Polyhedron of Powers, Displacements, Socio-Spatial Negotiations and Residents’ Everyday Experiences in a “Pacified” Favela
Peer reviewed, Journal article
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Original versionACME: An International E-Journal for Critical Geographies. 2019, 18 (6), 1321-1346.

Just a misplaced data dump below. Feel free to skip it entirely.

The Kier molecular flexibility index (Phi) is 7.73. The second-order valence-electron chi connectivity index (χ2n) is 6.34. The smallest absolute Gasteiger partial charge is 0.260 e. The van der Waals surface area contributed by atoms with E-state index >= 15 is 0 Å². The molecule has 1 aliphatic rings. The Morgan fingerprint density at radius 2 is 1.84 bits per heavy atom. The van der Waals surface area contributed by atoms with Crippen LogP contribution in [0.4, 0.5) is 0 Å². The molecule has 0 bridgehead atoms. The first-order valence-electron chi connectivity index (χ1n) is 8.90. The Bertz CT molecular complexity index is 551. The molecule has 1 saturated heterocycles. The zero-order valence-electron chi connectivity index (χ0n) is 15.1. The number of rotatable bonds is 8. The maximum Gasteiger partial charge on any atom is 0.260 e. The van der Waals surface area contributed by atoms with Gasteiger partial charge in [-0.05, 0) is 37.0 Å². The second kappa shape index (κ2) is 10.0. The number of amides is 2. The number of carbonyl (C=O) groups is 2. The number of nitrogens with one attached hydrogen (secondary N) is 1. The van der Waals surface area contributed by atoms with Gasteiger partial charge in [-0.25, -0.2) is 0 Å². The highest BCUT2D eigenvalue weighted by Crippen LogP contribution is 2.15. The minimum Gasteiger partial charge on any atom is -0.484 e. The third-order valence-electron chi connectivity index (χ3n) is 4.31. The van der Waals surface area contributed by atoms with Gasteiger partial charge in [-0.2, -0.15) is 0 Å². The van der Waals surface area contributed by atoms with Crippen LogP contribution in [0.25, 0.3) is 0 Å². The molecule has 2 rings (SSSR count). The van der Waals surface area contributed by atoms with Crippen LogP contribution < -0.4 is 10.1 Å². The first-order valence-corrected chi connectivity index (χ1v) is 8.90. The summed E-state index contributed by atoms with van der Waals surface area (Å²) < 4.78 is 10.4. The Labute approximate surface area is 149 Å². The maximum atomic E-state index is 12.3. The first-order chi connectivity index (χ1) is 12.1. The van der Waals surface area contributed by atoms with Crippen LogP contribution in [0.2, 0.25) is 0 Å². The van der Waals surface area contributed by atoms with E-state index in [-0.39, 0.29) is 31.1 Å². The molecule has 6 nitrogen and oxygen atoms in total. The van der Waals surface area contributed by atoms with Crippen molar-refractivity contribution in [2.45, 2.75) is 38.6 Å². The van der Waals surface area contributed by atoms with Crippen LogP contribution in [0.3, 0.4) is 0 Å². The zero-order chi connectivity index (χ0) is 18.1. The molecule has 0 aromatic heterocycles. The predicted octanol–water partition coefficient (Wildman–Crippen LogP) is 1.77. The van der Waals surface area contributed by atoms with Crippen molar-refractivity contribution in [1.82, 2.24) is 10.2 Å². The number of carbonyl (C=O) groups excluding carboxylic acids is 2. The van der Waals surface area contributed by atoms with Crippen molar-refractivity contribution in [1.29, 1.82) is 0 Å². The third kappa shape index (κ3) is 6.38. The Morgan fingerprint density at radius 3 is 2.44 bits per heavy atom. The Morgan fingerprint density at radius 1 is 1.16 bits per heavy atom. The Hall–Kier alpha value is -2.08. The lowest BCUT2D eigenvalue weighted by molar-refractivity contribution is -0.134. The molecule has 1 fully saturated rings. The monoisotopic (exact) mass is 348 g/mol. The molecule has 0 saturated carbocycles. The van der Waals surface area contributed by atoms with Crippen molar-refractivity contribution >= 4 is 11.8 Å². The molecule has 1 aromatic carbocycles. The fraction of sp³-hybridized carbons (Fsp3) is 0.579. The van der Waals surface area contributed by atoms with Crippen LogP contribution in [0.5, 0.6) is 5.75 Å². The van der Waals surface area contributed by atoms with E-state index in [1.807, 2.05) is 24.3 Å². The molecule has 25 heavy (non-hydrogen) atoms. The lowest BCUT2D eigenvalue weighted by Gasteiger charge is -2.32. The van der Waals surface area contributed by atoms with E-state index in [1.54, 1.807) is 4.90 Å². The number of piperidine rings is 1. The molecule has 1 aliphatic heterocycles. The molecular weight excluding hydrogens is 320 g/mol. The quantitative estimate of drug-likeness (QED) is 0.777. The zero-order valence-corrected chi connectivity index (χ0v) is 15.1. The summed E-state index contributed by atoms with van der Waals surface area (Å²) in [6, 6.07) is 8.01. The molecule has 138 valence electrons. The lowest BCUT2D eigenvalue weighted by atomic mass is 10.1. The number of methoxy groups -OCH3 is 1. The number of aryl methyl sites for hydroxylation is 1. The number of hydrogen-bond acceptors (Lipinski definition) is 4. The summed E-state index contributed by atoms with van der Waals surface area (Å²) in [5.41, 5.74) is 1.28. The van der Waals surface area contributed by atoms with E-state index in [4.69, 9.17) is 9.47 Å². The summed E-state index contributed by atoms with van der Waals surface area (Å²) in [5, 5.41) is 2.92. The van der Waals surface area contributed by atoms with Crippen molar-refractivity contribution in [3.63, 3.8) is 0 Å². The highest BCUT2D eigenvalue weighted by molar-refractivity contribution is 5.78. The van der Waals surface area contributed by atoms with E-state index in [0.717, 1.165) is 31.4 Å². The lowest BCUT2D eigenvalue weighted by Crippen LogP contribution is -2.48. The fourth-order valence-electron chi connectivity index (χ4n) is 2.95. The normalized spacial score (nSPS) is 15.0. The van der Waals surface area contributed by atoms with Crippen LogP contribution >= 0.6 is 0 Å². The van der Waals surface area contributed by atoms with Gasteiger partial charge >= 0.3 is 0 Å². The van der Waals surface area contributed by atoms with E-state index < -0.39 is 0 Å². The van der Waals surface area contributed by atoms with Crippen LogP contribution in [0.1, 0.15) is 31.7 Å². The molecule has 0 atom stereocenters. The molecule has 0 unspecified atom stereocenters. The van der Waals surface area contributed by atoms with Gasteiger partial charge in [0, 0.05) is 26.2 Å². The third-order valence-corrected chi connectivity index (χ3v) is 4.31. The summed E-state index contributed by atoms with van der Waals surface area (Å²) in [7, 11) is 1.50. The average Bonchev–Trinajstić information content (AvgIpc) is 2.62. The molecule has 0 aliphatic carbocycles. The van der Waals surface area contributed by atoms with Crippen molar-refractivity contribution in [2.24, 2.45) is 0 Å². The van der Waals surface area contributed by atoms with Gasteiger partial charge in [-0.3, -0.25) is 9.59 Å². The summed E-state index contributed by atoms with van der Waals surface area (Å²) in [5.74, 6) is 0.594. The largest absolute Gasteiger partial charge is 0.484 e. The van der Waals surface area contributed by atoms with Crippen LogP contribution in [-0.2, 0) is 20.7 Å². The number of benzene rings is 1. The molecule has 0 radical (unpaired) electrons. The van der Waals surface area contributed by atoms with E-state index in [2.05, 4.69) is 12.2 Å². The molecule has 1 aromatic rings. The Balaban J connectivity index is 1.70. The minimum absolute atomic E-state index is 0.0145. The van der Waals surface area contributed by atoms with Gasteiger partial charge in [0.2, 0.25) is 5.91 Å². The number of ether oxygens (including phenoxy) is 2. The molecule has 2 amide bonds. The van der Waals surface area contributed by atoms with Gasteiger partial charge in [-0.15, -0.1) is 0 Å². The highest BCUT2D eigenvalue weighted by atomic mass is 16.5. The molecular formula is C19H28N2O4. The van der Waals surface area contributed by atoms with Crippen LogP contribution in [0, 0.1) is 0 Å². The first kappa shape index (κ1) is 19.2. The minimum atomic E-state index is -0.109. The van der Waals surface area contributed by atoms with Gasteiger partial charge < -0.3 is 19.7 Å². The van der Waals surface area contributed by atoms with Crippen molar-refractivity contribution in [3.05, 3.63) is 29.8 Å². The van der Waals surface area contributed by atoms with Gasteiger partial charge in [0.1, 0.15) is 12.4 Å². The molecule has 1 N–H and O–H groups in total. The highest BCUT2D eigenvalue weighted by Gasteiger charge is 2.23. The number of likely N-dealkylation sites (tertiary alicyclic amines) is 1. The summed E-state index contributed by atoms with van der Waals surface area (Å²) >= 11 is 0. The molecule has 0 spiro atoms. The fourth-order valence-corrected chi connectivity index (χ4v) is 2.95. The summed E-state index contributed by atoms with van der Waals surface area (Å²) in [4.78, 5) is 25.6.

This article discusses longitudinal ethnographic research conducted in Rio de Janeiro from 2011 to 2018. I draw on Foucault’s concept of dispositif and employ his term polyhedron to analyze three different facets of the longitudinal data with the aim of contributing to the debate on everyday urban politics and peripheral urbanization: (1) genealogies of the so-called favela problem; (2) residents' everyday experiences and practices related to space and tactics; and (3) the socio-spatial aspects of citizenship. These sides are all highly relevant in understanding the everyday experiences of residents living in a “pacified” favela over time. Although residents tended to emphasize the positive aspects of implementing UPPs (Police Pacification Units) and the “pacification-programme” during its first years, the analysis reveals that inhabitants were living through multi-faceted and changing relationships encompassing power, negotiation, displacement, everyday uncertainty, and resistance in the context of increased urban militarization. I argue that the analytic form of the polyhedron in combination with longitudinal ethnography allows for reflection on critical intersections and the constant changes of spatial strategies, everyday practices and tactics, and how actual people living in the city contribute to the shaping and re-shaping of new forms within the polyhedron of powers, interfacing with urban regeneration and (in)security politics.
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